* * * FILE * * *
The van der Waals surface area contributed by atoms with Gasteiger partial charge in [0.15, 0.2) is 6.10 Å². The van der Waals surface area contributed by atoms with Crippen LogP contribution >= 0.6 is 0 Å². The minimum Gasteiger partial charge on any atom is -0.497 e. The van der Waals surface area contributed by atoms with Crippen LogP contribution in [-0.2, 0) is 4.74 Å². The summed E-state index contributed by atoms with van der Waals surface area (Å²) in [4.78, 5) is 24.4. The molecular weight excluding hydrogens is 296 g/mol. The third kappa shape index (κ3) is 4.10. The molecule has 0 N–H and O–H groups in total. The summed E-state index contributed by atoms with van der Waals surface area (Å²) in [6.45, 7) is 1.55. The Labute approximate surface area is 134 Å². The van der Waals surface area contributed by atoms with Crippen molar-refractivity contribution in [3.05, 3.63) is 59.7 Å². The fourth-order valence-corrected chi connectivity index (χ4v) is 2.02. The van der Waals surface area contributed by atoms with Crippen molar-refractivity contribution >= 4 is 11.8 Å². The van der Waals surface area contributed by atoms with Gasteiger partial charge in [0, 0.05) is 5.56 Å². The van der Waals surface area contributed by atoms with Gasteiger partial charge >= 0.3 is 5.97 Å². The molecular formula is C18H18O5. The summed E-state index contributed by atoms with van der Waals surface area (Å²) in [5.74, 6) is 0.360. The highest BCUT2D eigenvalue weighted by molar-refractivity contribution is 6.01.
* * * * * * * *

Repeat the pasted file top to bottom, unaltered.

The van der Waals surface area contributed by atoms with Gasteiger partial charge in [0.15, 0.2) is 6.10 Å². The van der Waals surface area contributed by atoms with Crippen LogP contribution >= 0.6 is 0 Å². The minimum Gasteiger partial charge on any atom is -0.497 e. The van der Waals surface area contributed by atoms with Crippen LogP contribution in [-0.2, 0) is 4.74 Å². The summed E-state index contributed by atoms with van der Waals surface area (Å²) in [4.78, 5) is 24.4. The molecular weight excluding hydrogens is 296 g/mol. The third kappa shape index (κ3) is 4.10. The molecule has 0 N–H and O–H groups in total. The summed E-state index contributed by atoms with van der Waals surface area (Å²) in [6.45, 7) is 1.55. The Labute approximate surface area is 134 Å². The van der Waals surface area contributed by atoms with Crippen molar-refractivity contribution in [3.05, 3.63) is 59.7 Å². The fourth-order valence-corrected chi connectivity index (χ4v) is 2.02. The van der Waals surface area contributed by atoms with Crippen molar-refractivity contribution >= 4 is 11.8 Å². The van der Waals surface area contributed by atoms with Gasteiger partial charge in [0, 0.05) is 5.56 Å². The van der Waals surface area contributed by atoms with Gasteiger partial charge >= 0.3 is 5.97 Å². The molecular formula is C18H18O5. The summed E-state index contributed by atoms with van der Waals surface area (Å²) in [5.74, 6) is 0.360. The highest BCUT2D eigenvalue weighted by molar-refractivity contribution is 6.01.